I hope this book allows people to understand how the history of slavery is deeply embedded in the landscape of this entire country. I wrote this book about eight places, but really it have been about 1,008. I hope people consider that landscape in their own specific and local contexts, and consider the different ways history can be told.
“I wrote the sort of book I wanted to read and teach and learn from.”
The book is also, in a sense, an ode to public historians. A historian writes a book that’s intense, deeply detailed, and written for an academic audience. Public historians read those books and translate that into something someone can use on a sixty-minute tour. And I don’t think it’s about which one is better, but about an ecosystem of academic and public historians and tour guides and visitors all engaging with history—we can all be in conversation.
NC: Do you have any advice for aspiring writers?
CS: I think the best advice, which you hear a lot because it’s true, is to read as much as you can. Read as a writer, paying attention to how writers you love are making certain decisions. Read across genre, discipline, form. Find writers you admire, study their work. How are they making the linguistic and stylistic decisions they’re making? If someone uses a word in a way I hadn’t thought of, I have a notebook where I write it down. If you’re an athlete or musician, you want to study the best—as a writer, you should also study those who’ve come before you and those who are doing things really well.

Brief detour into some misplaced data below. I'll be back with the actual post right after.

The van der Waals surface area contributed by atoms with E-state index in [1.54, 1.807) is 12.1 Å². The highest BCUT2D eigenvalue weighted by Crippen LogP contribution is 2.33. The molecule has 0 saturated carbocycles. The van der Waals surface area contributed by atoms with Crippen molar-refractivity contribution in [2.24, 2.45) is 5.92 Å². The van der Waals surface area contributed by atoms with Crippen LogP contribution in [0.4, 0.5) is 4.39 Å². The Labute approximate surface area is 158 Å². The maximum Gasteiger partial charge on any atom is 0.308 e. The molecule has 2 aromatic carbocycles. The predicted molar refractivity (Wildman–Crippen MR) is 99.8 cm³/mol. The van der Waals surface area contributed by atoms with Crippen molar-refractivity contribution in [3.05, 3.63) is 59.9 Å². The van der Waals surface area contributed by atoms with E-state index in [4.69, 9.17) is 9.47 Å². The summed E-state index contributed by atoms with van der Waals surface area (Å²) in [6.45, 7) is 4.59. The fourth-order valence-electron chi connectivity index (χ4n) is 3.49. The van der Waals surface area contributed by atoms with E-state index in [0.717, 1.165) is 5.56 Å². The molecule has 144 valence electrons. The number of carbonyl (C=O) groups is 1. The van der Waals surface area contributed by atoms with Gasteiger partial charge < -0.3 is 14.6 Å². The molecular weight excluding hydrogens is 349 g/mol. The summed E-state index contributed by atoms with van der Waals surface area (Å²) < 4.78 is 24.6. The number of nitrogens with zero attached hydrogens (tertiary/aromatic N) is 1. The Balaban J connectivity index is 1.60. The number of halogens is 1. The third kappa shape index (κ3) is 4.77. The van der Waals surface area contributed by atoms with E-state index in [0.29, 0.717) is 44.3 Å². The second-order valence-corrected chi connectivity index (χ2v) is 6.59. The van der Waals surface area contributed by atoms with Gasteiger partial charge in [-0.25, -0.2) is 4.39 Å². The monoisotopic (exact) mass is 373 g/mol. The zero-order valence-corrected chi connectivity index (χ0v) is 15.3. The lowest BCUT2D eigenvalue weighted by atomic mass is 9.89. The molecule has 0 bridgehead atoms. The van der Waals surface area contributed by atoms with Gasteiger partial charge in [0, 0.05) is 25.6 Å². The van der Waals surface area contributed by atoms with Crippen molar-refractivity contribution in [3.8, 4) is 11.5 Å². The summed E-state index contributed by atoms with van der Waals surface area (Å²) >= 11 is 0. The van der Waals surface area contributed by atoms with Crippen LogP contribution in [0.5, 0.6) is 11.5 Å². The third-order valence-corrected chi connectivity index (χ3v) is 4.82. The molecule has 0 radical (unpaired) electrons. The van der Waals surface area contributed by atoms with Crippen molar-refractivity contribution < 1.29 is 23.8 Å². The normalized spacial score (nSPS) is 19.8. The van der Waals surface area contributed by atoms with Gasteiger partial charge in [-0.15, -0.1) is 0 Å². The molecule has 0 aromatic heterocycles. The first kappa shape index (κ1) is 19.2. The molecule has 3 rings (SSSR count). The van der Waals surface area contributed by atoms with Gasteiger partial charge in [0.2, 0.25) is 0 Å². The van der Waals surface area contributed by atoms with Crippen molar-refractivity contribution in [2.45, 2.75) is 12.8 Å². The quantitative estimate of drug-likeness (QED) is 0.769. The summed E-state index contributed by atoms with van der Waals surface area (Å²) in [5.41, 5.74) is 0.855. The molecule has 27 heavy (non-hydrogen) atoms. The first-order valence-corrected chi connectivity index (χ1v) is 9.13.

I also think it’s great to find a community of writers. When I was younger, I had my poetry slam teams and poetry collectives. Now I have some people who, for different sorts of projects, are the people who I go to for feedback, the people I can show the earliest iteration of a draft. It can be hard to find those folks, but there are a lot of online classes and workshops these days, and if you can take one you might develop a friendship with someone else in that workshop. When things open up again, go to readings and meet writers—that was a big thing for me. Take advantage of the resources that exist, learn from different people. I also have my own kind of individual book club, where I read a book and then try to listen to a dozen book talks that person gave—I find book talks on YouTube, podcast interviews they’ve done. It becomes my own mini MFA in my room. It’s always so helpful to hear writers talk about their work after you’ve engaged with it.